But as a side effect, it has broken Internet connectivity for many people using proxies and VPNs, especially with applications that use the WinHTTP or WinInet protocols. Affected applications may therefore include Microsoft Office, Outlook, Office365 and other popular Microsoft applications.
Windows Server users may also experience problems with 32-bit applications.
Microsoft is aware of the problem and has promised a fix sometime in April.
How to fix and avoid broken Windows 10 updates
Uninstall Windows 10 updates
You can uninstall smaller Windows 10 updates (to restore versions, see the following header) by doing the following. In Windows, go to Settings -> Update & Security -> View update history -> Uninstall updates.
In this window, scroll down in the main pane to the “Microsoft Windows” header, and you will see all the knowledge base and security updates for Windows 10, as well as installation dates. Just right click on the one you want to uninstall and restart your PC.
How to restore Windows 10 versions
After each major update, Windows 10 gives you a ten-day window to revert to a previous version of Windows. This is a useful feature that should give you enough time to judge if you have a problematic update. Of course, this won’t recover your files if Windows 10 deletes them, but at least you’ll be on a more stable version of the operating system.
To do this, go to Windows 10 settings, then click “Update & Security -> Recovery”. Under “Reset this PC” you should see the option “revert to the previous version of Windows 10.” Click “Start,” then follow the steps to restore Windows 10. Again, this option is only available for Ten days after updating the Windows 10 version.
Check your version of Windows 10
Before looking to restore and repair Windows 10 updates, you need to check which version of Windows you are currently on, which will confirm the issues that affect you. To do this, simply go to “Settings -> Update and security -> View update history”.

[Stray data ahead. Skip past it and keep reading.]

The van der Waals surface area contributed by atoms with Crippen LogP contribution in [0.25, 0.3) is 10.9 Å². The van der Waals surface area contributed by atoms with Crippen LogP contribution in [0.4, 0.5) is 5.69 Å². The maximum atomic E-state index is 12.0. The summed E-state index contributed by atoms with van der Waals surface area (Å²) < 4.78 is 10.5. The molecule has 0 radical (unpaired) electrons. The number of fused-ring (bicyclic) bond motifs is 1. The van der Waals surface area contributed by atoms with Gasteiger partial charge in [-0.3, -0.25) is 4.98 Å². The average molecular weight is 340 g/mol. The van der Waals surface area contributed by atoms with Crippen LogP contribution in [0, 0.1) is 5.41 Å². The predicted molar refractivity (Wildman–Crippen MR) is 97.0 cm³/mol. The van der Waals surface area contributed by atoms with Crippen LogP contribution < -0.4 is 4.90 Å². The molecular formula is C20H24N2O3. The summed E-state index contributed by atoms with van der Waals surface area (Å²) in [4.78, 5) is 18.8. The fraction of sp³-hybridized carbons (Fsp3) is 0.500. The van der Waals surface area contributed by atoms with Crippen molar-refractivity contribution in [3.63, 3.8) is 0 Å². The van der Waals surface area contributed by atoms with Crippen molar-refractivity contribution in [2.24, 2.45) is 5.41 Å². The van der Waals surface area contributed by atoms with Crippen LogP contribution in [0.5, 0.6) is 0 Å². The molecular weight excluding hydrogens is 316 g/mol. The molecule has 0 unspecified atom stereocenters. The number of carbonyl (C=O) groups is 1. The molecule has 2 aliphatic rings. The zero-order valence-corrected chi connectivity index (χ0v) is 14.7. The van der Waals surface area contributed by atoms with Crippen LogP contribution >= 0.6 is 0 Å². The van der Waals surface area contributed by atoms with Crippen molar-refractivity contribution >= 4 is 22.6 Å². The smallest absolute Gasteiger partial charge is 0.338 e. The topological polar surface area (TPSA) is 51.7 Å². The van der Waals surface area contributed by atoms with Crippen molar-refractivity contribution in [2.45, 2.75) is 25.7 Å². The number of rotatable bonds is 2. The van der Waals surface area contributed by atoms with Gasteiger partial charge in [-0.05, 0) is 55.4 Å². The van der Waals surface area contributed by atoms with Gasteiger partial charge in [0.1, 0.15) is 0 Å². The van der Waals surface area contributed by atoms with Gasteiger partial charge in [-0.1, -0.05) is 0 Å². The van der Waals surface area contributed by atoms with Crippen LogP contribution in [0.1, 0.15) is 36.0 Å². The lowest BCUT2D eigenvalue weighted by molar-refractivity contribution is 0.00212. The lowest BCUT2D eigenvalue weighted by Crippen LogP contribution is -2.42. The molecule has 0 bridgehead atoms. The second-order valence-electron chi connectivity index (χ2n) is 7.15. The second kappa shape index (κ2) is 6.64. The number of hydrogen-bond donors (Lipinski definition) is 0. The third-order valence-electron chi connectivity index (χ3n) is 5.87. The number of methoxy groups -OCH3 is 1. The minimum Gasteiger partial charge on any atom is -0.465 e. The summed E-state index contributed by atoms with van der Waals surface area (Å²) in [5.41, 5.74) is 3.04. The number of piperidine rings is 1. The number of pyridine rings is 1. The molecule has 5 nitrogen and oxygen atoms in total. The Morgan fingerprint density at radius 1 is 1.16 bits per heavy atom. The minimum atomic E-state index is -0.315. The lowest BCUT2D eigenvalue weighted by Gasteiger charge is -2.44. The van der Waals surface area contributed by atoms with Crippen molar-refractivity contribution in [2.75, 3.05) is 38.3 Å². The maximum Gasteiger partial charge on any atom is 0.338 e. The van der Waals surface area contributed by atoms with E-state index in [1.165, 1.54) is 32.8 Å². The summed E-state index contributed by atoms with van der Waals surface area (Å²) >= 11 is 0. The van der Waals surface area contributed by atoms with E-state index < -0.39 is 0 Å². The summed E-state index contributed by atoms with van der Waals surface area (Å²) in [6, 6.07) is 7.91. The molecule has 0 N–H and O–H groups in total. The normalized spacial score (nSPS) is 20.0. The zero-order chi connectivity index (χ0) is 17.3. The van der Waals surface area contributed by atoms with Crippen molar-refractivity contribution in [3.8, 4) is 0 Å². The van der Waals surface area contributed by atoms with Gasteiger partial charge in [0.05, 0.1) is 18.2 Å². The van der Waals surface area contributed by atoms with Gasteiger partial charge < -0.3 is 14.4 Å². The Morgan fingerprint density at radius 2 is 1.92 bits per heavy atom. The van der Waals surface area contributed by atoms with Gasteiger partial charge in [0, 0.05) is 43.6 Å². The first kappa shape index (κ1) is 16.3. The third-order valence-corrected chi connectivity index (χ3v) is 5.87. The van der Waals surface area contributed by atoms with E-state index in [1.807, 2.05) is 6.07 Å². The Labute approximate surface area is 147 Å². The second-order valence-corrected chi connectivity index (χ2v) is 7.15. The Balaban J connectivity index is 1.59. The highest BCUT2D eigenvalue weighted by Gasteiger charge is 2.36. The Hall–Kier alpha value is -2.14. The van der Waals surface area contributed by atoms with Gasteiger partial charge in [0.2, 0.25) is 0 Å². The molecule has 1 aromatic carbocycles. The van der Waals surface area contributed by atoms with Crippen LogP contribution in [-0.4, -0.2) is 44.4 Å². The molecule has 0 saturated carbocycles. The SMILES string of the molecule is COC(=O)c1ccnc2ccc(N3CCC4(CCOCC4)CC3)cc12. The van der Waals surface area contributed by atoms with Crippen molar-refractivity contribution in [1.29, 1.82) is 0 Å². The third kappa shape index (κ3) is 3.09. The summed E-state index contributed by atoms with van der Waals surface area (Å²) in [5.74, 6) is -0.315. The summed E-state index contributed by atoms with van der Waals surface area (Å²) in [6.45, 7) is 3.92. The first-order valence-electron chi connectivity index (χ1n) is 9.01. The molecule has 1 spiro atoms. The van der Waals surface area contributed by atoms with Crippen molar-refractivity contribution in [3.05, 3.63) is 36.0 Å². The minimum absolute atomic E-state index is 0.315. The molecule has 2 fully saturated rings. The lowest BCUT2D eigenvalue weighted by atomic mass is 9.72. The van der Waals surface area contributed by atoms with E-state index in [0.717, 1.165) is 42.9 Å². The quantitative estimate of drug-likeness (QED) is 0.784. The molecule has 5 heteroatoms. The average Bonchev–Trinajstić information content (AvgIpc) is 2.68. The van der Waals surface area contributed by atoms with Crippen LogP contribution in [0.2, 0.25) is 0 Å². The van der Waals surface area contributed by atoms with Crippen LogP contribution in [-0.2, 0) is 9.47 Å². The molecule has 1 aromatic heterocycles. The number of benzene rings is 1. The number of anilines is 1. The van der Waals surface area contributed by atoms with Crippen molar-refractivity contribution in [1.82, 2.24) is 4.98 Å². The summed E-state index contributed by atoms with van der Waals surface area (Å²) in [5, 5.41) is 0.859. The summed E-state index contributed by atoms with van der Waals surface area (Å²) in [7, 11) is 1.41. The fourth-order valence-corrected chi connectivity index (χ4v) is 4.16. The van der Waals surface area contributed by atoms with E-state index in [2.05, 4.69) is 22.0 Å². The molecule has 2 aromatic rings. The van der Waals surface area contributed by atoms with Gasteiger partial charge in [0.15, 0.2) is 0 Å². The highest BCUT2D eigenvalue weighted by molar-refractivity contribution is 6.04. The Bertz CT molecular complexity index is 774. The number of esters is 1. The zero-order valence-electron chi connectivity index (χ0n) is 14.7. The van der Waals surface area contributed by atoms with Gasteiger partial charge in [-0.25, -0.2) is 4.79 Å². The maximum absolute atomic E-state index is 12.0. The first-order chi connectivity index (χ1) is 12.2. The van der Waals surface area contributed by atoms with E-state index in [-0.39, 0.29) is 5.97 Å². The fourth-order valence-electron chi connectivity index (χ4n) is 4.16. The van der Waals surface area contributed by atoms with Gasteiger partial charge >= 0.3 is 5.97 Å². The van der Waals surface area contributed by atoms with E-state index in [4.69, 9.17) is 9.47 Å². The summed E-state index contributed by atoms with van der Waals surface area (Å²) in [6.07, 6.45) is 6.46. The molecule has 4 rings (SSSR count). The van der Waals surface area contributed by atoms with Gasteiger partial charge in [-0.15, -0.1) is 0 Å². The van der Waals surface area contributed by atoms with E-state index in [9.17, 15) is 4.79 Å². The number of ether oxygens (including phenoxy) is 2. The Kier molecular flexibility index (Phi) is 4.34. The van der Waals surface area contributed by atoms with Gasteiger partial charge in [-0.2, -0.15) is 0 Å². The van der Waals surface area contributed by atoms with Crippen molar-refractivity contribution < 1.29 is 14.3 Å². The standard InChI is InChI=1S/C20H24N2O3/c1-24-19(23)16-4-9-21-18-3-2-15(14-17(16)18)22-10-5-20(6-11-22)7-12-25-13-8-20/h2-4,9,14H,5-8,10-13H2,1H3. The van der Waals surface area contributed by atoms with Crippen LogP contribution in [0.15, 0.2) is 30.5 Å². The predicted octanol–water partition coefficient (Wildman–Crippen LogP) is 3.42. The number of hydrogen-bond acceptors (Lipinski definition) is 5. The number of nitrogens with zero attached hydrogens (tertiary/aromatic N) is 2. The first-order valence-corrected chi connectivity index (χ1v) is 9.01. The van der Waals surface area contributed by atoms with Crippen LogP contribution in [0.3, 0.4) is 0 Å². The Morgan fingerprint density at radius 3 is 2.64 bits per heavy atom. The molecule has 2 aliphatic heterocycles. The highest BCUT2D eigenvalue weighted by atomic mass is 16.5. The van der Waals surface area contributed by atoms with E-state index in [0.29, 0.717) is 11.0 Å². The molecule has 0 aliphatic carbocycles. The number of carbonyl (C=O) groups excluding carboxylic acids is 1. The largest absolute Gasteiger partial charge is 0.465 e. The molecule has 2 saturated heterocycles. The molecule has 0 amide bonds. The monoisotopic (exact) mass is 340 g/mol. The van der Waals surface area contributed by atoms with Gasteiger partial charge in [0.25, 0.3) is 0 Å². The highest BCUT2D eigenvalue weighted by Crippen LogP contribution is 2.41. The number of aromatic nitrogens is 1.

In the new window, click the arrow next to “Feature Updates” to see the version of Windows you are currently using, then click “Quality Updates” to see all small updates “KB “that you installed.
Block and postpone Windows 10 updates
The first thing you can do to avoid getting the above update issues and more is to take control when updating Windows 10. That way you can suspend getting updates up to date when Microsoft deploys them, monitor the news a bit to see if any major errors occur, and then manually update it yourself.
Windows Insiders recently revealed that an update is coming to Windows 10 (around April 2019) that will allow all Windows users (including home users) to suspend updates for up to seven days. In the meantime, if you’re using Windows 10 Professional, Enterprise, Education, or S, you can postpone updates by going to Settings -> Update & Security -> Windows Update. Here, select the option “Choose when updates are installed” and choose the number of days you want to delay.
There is another way to take control of Windows 10 updates – depending on whether you have the Home or Pro version of the operating system – and we have a guide that guides you through disabling and scheduling updates Windows 10 update.
Few things on PC are more frustrating than an update – apparently to improve performance – that distorts your system, but unfortunately Microsoft has a form in this regard. Other startup issues with Windows 10 include searching the non-working Start menu and the non-working Windows Store, so we can help too!
This publication was last updated in July 2020.
Image credit: Worried man at computer with system failure screen at workplace by DepositPhotos